Khomeini Delegation Rebuffed By Rebels

Article from December of 1979 discussing clashes between ethnic Azeris in Iran and forces loyal to Khomeini.
By Maureen Johnson - Associated Press Writer

Tehran, Iran (AP)- Ethnic Turkish rebels controlling Tabriz rebulted a peace delegation sent by Ayatollah Ruhollah Khomeini's regime today after a day of hard fighting in which khomeini's supporters recaptured the radio station and governor's mansion in the northwest city but couldn't hold it.

A spokesman for the main political organization in Tabriz, the moslem peopl's Party, said party officials would not meet with the peace delegats.

Meanwhile, the situation of the U.S. hostages in the American Embassy in Tehran remained unchanged on their 37th day in captivity. But a U.N. spokesman said Secretary - General Kurt Waldheim was sending the foreign minister of Sri Lanka to visit the hostages, and the United States was to present its case against Iran to the international Court of Justice in The Hague. Iran was boycotting the court session.

Khomeini's Revolutionary Court sent Finance Minister Abdolhassan Bani-Sadr and two other officials to Tabriz to try to end the five-day-old rebellion by the Turkish Azeris, the fourth of Iran's ethnic minorities to take armed action in support of their demands for autonomous home rule.

The Turks seized the local radio station, the governor's mansion and the airport Thursday. Local army units were reported siding with the rebels.

Early Sunday revolutionary guards recaptured the governor's mansion, and some 4.000 khomeini supporters prayed at the university next door, then rushed and seized it from 20 to 30 armed Turks.

Hundreds of Turks shouting "Death to Khomeini!" marched on the station, and the khomeini forces opened fire. Tens of thousands of Turks and local army units joined the march, rushed the hilitop station and retook it.

Rebel leaders said three of their people were killed, 60 were wounded and six of khomeini's revolutionary guards were taken prisoner.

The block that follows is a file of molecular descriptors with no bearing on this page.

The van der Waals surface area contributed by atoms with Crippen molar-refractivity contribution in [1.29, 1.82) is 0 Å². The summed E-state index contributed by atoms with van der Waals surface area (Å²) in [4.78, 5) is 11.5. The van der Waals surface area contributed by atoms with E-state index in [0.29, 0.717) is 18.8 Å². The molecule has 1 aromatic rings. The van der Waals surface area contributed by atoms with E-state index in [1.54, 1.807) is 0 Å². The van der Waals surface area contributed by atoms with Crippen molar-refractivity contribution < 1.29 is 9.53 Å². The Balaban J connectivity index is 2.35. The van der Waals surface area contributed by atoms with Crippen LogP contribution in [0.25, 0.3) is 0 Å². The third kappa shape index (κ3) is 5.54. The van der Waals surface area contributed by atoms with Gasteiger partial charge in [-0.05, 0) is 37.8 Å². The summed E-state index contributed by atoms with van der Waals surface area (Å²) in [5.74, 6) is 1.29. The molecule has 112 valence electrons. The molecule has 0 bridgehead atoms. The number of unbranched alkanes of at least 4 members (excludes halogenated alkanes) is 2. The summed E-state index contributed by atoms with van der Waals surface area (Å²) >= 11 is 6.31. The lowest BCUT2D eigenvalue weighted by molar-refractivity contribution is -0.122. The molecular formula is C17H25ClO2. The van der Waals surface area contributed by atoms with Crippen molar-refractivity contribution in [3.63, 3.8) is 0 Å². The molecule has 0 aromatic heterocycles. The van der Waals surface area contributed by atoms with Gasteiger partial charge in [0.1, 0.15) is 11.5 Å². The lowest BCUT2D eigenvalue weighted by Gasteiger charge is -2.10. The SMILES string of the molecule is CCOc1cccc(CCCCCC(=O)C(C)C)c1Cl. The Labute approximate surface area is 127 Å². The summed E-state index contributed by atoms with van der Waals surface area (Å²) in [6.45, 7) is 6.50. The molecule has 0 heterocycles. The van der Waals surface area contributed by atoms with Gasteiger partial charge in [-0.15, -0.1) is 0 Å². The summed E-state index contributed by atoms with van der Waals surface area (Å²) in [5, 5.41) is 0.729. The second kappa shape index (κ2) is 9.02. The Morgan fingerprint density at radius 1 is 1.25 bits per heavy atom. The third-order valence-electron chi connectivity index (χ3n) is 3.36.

The Turks also retook the governor's mansion, seized a police station and apparently retained control of the airport throughout the day's violence. They erected roadblocks around Tabriz and searched vehicles to bar Khomeini's supporters from reaching the city of 600,000 Iran's third largest .

Khomeini said in a Tehran Radio broadcast that the Tabriz rebellion was the work of "plotters who receive their orders from American and elsewhere." and his regime issued an arrest warrant for the Turks governor general-designate in East Azerbaijan, Rahmatola Moghadam Maraghaie.

The Tabriz rebellion broke out after supporters of khomeini killed two Turks and wounded eight others who were guarding the home of their spiritual leader, Ayatollah Mohammad Kazem Shariat-Madari. in Qum, the holy city 100 miles south of Tehran where khomeini also makes his headquarters.

Shariat-Madari and the Turkish Azeris are shiite Moslems like Khomeini and Iran's Persian majority while the other sizable ethnic minorities demanding autonomy the Kurds, Arabs, Turkmans and Baluchis are Sunnis, the dominant branch of Islam everywhere else in the Moslem world.

The mob in Qum attacked Shariat-Madari's home because he critized Iran's new Islamic constitution for concentrating too much power in Khomeini's hands and for failing to satisfy the ethnic minorities demands for autonomy.

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